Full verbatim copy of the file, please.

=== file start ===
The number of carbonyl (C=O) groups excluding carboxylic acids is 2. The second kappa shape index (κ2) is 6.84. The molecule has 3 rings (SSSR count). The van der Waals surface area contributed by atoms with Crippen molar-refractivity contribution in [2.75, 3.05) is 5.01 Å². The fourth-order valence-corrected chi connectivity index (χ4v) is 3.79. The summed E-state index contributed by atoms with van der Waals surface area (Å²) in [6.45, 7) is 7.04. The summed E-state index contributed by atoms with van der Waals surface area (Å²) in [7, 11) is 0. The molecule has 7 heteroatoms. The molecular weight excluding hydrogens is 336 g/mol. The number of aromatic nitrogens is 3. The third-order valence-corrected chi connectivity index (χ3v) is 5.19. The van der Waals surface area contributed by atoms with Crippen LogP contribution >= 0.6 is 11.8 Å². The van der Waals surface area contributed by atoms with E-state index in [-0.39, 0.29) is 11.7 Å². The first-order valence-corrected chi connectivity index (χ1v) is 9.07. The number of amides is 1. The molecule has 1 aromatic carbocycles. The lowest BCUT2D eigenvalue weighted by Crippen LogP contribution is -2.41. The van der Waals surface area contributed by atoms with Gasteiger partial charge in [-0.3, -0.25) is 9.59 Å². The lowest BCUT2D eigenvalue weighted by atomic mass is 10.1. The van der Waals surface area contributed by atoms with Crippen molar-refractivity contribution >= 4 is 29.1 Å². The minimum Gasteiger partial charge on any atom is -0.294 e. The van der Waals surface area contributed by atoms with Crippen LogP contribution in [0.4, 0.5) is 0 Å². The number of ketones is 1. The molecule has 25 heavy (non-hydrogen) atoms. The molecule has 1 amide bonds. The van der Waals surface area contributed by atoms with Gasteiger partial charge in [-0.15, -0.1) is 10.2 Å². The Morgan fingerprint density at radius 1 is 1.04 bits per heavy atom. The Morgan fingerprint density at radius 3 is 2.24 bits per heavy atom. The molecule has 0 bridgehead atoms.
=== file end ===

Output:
The number of carbonyl (C=O) groups excluding carboxylic acids is 2. The second kappa shape index (κ2) is 6.84. The molecule has 3 rings (SSSR count). The van der Waals surface area contributed by atoms with Crippen molar-refractivity contribution in [2.75, 3.05) is 5.01 Å². The fourth-order valence-corrected chi connectivity index (χ4v) is 3.79. The summed E-state index contributed by atoms with van der Waals surface area (Å²) in [6.45, 7) is 7.04. The summed E-state index contributed by atoms with van der Waals surface area (Å²) in [7, 11) is 0. The molecule has 7 heteroatoms. The molecular weight excluding hydrogens is 336 g/mol. The number of aromatic nitrogens is 3. The third-order valence-corrected chi connectivity index (χ3v) is 5.19. The van der Waals surface area contributed by atoms with Crippen LogP contribution >= 0.6 is 11.8 Å². The van der Waals surface area contributed by atoms with E-state index in [-0.39, 0.29) is 11.7 Å². The first-order valence-corrected chi connectivity index (χ1v) is 9.07. The number of amides is 1. The molecule has 1 aromatic carbocycles. The lowest BCUT2D eigenvalue weighted by Crippen LogP contribution is -2.41. The van der Waals surface area contributed by atoms with Gasteiger partial charge in [-0.3, -0.25) is 9.59 Å². The lowest BCUT2D eigenvalue weighted by atomic mass is 10.1. The van der Waals surface area contributed by atoms with Crippen molar-refractivity contribution >= 4 is 29.1 Å². The minimum Gasteiger partial charge on any atom is -0.294 e. The van der Waals surface area contributed by atoms with Crippen LogP contribution in [0.4, 0.5) is 0 Å². The number of ketones is 1. The molecule has 25 heavy (non-hydrogen) atoms. The molecule has 1 amide bonds. The van der Waals surface area contributed by atoms with Gasteiger partial charge in [-0.15, -0.1) is 10.2 Å². The Morgan fingerprint density at radius 1 is 1.04 bits per heavy atom. The Morgan fingerprint density at radius 3 is 2.24 bits per heavy atom. The molecule has 0 bridgehead atoms.